The National Park Service and the U.S. Army Corps of Engineers will begin small-scale geotechnical drilling at Dyke Marsh Wildlife Preserve.
This investigation is in preparation for a proposed interagency project to restore up to 100 acres of freshwater tidal marsh within the 485-acre Dyke Marsh.
According to the USACE, the drilling will occur between 8 a.m. and 4:30 p.m. daily and is expected to last approximately one week, dependent on weather.
Geotechnical drilling is part of the project’s investigative process that will provide sediment samples from the marsh. The findings from sediment samples will help determine the stability and composition of the foundation for the proposed promontory and will help in the design of the project.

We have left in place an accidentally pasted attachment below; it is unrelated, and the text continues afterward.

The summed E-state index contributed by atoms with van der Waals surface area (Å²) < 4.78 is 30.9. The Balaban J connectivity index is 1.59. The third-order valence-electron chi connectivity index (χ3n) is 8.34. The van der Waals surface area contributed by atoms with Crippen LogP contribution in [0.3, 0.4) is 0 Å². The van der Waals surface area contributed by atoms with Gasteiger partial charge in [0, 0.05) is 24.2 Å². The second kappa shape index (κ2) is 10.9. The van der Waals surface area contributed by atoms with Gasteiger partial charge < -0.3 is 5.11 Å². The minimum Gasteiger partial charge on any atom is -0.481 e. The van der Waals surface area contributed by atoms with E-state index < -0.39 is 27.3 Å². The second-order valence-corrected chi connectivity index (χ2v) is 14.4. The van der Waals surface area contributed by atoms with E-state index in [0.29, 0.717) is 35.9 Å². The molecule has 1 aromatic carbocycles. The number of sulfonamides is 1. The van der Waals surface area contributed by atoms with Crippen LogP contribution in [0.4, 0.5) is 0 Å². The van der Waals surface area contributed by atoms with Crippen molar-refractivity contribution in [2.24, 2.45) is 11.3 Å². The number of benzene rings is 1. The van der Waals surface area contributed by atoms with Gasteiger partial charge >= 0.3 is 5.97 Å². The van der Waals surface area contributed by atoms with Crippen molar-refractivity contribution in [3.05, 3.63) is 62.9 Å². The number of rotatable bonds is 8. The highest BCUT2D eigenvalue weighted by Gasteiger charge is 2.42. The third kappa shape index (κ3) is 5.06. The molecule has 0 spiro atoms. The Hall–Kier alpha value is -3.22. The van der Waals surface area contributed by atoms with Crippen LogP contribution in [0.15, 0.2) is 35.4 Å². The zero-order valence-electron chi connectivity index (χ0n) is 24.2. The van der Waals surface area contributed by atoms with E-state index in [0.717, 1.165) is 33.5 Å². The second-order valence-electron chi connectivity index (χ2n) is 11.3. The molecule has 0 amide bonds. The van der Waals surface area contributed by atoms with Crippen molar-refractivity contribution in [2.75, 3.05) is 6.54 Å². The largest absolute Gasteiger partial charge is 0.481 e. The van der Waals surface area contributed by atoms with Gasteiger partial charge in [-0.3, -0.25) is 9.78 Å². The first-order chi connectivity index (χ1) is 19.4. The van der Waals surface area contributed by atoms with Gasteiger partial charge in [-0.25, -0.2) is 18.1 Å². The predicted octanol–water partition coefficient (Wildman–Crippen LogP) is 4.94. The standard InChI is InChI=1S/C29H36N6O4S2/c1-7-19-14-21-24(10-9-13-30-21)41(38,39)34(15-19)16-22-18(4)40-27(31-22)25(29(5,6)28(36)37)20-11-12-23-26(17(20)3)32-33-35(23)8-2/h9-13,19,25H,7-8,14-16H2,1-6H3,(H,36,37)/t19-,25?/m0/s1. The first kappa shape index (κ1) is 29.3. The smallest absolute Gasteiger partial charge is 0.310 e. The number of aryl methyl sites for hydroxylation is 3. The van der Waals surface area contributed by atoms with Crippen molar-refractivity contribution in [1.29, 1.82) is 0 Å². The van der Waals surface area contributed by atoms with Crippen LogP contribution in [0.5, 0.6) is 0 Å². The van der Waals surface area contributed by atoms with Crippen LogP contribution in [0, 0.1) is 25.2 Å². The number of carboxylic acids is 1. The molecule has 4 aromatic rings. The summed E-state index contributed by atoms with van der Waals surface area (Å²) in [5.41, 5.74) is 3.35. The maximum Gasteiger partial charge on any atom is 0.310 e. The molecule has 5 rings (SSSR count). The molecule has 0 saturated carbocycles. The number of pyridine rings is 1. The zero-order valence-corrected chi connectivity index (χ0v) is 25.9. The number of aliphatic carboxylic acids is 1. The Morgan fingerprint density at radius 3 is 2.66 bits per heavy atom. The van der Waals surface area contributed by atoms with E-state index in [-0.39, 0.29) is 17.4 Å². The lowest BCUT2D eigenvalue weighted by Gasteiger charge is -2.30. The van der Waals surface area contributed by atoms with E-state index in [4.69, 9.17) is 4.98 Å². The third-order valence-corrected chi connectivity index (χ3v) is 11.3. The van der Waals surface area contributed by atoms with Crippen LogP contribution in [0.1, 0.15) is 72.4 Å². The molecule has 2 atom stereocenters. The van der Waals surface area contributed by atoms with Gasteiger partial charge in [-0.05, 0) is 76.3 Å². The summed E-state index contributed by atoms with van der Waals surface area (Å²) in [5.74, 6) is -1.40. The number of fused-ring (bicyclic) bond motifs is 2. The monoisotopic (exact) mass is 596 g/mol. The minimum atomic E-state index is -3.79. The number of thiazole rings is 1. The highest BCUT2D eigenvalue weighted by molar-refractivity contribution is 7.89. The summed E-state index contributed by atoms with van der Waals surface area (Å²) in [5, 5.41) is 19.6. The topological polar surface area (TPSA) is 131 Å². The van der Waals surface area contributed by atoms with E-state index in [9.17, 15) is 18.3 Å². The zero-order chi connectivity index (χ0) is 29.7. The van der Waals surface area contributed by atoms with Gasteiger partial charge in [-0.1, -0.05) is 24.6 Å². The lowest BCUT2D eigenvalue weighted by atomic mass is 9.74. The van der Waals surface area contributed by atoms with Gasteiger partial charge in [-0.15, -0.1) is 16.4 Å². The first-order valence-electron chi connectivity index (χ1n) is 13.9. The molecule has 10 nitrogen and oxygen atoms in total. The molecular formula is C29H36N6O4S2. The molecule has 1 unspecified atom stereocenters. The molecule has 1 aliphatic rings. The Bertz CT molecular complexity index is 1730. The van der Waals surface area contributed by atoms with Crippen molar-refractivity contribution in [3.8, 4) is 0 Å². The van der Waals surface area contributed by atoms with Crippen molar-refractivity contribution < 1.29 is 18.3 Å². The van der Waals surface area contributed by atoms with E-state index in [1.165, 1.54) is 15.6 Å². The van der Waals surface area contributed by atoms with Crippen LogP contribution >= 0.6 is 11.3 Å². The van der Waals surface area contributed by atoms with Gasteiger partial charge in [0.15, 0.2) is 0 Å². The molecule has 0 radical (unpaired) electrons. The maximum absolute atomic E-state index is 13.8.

The restoration efforts are anticipated to begin summer 2017 and expected to take four years. The wetlands at Dyke Marsh will be restored using clean sandy material and planted with native wetland vegetation. The peninsula to the south of the marsh that had been previously removed will also be restored.